So far things always got better with rest and careful exercise, but it gives me a glimpse into what you must have been going through and, well, I hope you get better for good.

    Fingers crossed for it getting under control and never rearing its ugly head again. I hope you will get a good physiotherapist to cope with it and treat the underlying cause.

  3. kestrel says

    :-( Broken clavicle as a child? Yeah. That happened to me too. My parents told me: if you get hurt, don’t sit around crying, find an adult and tell them. Well, I did that… and they made me stay in school. (I was 7 at the time.) Adults just really need to learn to listen to children, is what I concluded. And other people need to listen when someone tells them they are in pain.

    Funny, I ran in to a German nurse here, and she was one with very little empathy and complained bitterly to me about patients who **just would not cooperate** with her. I was astounded… and of course we have people exactly like that here… that she had no empathy for her patients and felt very sorry for them.

    Here is hoping the treatment works. That’s just awful.

  4. says

    It’s that aweful double bind of being a woman: you’re not believed when you’re calm, you’re seen as hysterical if you cry.
    I sometimes think that in hospital there usually is no time to develop a connection and people fall quickly into the habit of thinking everybody to be “that person”. Sure, when you work with people you will always meet “that person”, but the problem starts when you think of every new person to be “that person” and have them disprove it.
    I’m lucky that my sister is a phantastic nurse who can give me advice and advocate for me.
    Now I’m on the sloooooow road to recovery, but it’s getting better every day.
    I’m currently watching whatever British bake shows Youtube has to offer.

  5. voyager says

    I’m so glad to hear that things are slowly getting better. I hope you can kick that pain in our ass to the curb soon.

    The worst pain I ever had was following a needle-stick injury from a patient with severe shingles. Seven days later I woke up covered in chicken pox and crying with pain. I had thousands of pox. They were in my hair and around my eyes and my mouth It felt like every nerve in my body was on fire. The Dr. said that because of my age ( I was 30) the virus was behaving more like shingles than chicken pox. The spots hurt like the devil and I couldn’t tolerate wearing clothes, but it was the deep pain in the big nerves that had me crying in the emergency dept. The only place I could get remotely comfortable was in a warm bath on my hands and knees. Shingles is now a chronic thing for me. I get outbreaks a few times a year, mostly when I’m stressed or tired, but they’re nothing compared to that first outbreak that covered me from head to toe,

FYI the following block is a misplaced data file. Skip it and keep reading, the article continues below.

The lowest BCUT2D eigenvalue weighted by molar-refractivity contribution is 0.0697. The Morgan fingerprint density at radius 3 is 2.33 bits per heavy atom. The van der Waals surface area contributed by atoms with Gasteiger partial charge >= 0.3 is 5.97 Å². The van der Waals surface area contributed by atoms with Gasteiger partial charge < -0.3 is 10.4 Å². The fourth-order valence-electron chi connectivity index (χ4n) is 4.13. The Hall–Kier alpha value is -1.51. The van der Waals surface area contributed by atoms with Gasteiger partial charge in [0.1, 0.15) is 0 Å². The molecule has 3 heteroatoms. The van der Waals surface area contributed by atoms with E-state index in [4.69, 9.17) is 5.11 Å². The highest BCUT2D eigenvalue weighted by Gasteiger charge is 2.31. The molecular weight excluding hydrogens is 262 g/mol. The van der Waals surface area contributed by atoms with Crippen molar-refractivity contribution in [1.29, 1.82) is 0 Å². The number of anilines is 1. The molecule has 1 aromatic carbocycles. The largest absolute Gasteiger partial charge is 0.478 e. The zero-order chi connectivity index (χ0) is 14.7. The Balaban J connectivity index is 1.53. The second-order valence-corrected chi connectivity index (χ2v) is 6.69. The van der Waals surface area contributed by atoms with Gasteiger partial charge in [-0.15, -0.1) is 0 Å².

It was drummed into my head at college that pain is what the patient says it is. Nurses who ignore a patient’s distress or who withhold medication shouldn’t be nurses.

  6. avalus says

    Oh dear, my sympathies Gilliel I hope you get better soon (allthoiugh, the amount of british coocking TV seems endless…) :(
    And my sympathies everyone else with such painful experiences.
    I also mostly express pain very silent and calm. Being a man, that sometimes gets me totally absurd “you so stoic” and “manly” comments as if I was surpressing my pain on purpose. Toxic masculinity is shit. And what Gilliell said I heard a lot from and seen in action with my sister, my mom and friends. Why do women have to thread such a fine line to be taken seriously?